Security concerns are so great that non-Israeli employees hired by the builder can come only from “the U.S., Canada, Western Europe countries, Poland, Moldavia, Thailand, Philippines, Venezuela, Romania and China,” according to the Corps notice. “The employment of Palestinians is also forbidden,” it says.
Among other security rules: The site “shall have one gate only for both entering and exiting the site” and “no exit or entrance to the site shall be allowed during work hours except for supply trucks.” Guards will be Israeli citizens with experience in the Israeli air force. Also, “the collection of information of any type whatsoever related to base activities is prohibited.”
The well-known Israeli architectural firm listed on the plans, Ada Karmi-Melamede Architects, has paid attention to the aesthetics of the site design as well as the sensibilities of future employees. The site, for example, will be decorated with rocks chosen by the architect but purchased by the contractor. Three picnic tables are planned, according to the solicitation.
The Corps offered a lengthy description of the mezuzas the contractor is to provide “for each door or opening exclusive of toilets or shower rooms” in the Site 911 building. A mezuza (also spelled mezuzah) is a parchment that has been inscribed with Hebrew verses from the Torah, placed in a case and attached to a door frame of a Jewish family’s house as a sign of faith. Some interpret Jewish law as requiring — as in this case — that a mezuza be attached to every door in a house.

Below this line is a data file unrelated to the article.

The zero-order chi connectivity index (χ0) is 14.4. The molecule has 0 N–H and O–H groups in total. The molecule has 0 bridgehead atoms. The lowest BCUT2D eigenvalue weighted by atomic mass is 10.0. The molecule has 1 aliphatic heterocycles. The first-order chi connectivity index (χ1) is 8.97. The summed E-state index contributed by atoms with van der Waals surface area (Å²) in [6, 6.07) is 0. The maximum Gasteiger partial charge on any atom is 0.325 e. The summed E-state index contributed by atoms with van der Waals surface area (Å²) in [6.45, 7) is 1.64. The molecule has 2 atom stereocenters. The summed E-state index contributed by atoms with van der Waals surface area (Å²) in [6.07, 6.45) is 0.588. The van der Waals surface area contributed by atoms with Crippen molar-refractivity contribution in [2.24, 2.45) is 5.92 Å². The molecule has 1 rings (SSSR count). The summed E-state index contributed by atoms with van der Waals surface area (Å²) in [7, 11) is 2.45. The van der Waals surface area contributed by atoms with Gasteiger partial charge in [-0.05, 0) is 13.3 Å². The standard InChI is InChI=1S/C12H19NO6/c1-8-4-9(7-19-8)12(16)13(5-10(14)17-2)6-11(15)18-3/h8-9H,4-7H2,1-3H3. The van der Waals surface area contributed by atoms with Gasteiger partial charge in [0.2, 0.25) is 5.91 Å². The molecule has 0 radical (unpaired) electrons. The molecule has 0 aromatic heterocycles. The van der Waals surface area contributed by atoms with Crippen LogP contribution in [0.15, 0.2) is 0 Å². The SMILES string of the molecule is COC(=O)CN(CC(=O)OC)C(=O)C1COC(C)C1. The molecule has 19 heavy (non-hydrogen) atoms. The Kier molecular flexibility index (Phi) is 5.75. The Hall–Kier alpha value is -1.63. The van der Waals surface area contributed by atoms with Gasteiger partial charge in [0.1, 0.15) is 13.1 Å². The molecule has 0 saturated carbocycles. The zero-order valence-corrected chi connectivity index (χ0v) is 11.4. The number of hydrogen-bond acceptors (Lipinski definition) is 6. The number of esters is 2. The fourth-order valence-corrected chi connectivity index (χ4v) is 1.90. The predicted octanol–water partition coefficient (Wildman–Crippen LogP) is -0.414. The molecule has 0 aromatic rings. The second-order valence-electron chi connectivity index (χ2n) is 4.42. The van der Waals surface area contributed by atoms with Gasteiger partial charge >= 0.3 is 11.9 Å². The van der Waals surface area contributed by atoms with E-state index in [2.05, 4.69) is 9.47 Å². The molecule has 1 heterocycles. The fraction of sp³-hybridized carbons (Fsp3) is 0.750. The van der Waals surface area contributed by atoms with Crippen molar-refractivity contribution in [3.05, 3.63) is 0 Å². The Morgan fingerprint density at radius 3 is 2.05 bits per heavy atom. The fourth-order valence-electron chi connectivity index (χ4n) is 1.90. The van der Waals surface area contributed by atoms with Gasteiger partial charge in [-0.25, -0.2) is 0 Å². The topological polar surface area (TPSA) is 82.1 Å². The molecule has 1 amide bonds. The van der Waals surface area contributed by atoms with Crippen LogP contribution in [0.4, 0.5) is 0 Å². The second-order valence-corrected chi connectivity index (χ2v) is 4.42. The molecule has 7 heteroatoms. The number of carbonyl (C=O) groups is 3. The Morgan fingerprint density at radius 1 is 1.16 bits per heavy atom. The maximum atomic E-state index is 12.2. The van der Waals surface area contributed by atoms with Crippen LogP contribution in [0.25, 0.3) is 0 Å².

These mezuzas, notes the Corps, “shall be written in inerasable ink, on . . . uncoated leather parchment” and be handwritten by a scribe “holding a written authorization according to Jewish law.” The writing may be “Ashkenazik or Sepharadik” but “not a mixture” and “must be uniform.”
Also, “The Mezuzahs shall be proof-read by a computer at an authorized institution for Mezuzah inspection, as well as manually proof-read for the form of the letters by a proof-reader authorized by the Chief Rabbinate.” The mezuza shall be supplied with an aluminum housing with holes so it can be connected to the door frame or opening. Finally, “All Mezuzahs for the facility shall be affixed by the Base’s Rabbi or his appointed representative and not by the contractor staff.”
What’s the purpose of Site 911? I asked the Pentagon on Tuesday, and the Corps on Wednesday said that only an Israeli Defense Ministry spokesman could provide an answer.
This might be a trend-starter. The Corps is also seeking a contractor for another secret construction project in Israel in the $100 million range to awarded next summer. This one will involve “a complex facility with site development challenges” requiring services that include “electrical, communication, mechanical/
HVAC [heating, ventilation, air conditioning] and plumbing.” The U.S. contractor must have a U.S. secret or equivalent Israeli security clearance for the project, which is expected to take almost 21 / 2 years to complete.
That sounds like a secure command center.
The purpose of Site 911 is far less clear.
For previous Fine Print columns, go to washingtonpost.com/fedpage.